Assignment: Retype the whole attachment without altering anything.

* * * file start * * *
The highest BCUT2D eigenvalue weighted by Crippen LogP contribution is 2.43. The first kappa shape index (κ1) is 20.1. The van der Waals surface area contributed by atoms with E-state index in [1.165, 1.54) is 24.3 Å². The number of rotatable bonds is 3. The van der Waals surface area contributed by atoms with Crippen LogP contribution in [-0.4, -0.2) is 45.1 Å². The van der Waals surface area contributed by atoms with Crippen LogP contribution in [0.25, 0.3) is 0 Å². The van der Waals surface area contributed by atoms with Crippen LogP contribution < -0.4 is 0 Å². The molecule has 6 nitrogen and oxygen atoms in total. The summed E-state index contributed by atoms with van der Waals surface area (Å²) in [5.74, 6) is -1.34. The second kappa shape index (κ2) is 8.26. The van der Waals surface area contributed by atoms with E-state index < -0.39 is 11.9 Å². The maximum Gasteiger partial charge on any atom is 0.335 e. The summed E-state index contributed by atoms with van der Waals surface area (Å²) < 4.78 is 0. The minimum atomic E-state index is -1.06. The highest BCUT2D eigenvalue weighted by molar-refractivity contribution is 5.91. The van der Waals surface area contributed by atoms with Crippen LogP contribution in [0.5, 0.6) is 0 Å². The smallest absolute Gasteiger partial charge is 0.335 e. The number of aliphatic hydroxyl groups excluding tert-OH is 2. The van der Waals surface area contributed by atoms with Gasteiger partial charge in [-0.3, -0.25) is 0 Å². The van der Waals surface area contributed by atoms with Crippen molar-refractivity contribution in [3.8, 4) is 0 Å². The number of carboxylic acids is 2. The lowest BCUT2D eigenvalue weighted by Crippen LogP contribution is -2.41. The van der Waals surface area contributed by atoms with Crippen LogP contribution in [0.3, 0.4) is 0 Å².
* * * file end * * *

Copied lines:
The highest BCUT2D eigenvalue weighted by Crippen LogP contribution is 2.43. The first kappa shape index (κ1) is 20.1. The van der Waals surface area contributed by atoms with E-state index in [1.165, 1.54) is 24.3 Å². The number of rotatable bonds is 3. The van der Waals surface area contributed by atoms with Crippen LogP contribution in [-0.4, -0.2) is 45.1 Å². The van der Waals surface area contributed by atoms with Crippen LogP contribution in [0.25, 0.3) is 0 Å². The van der Waals surface area contributed by atoms with Crippen LogP contribution < -0.4 is 0 Å². The molecule has 6 nitrogen and oxygen atoms in total. The summed E-state index contributed by atoms with van der Waals surface area (Å²) in [5.74, 6) is -1.34. The second kappa shape index (κ2) is 8.26. The van der Waals surface area contributed by atoms with E-state index < -0.39 is 11.9 Å². The maximum Gasteiger partial charge on any atom is 0.335 e. The summed E-state index contributed by atoms with van der Waals surface area (Å²) < 4.78 is 0. The minimum atomic E-state index is -1.06. The highest BCUT2D eigenvalue weighted by molar-refractivity contribution is 5.91. The van der Waals surface area contributed by atoms with Crippen LogP contribution in [0.5, 0.6) is 0 Å². The smallest absolute Gasteiger partial charge is 0.335 e. The number of aliphatic hydroxyl groups excluding tert-OH is 2. The van der Waals surface area contributed by atoms with Gasteiger partial charge in [-0.3, -0.25) is 0 Å². The van der Waals surface area contributed by atoms with Crippen molar-refractivity contribution in [3.8, 4) is 0 Å². The number of carboxylic acids is 2. The lowest BCUT2D eigenvalue weighted by Crippen LogP contribution is -2.41. The van der Waals surface area contributed by atoms with Crippen LogP contribution in [0.3, 0.4) is 0 Å².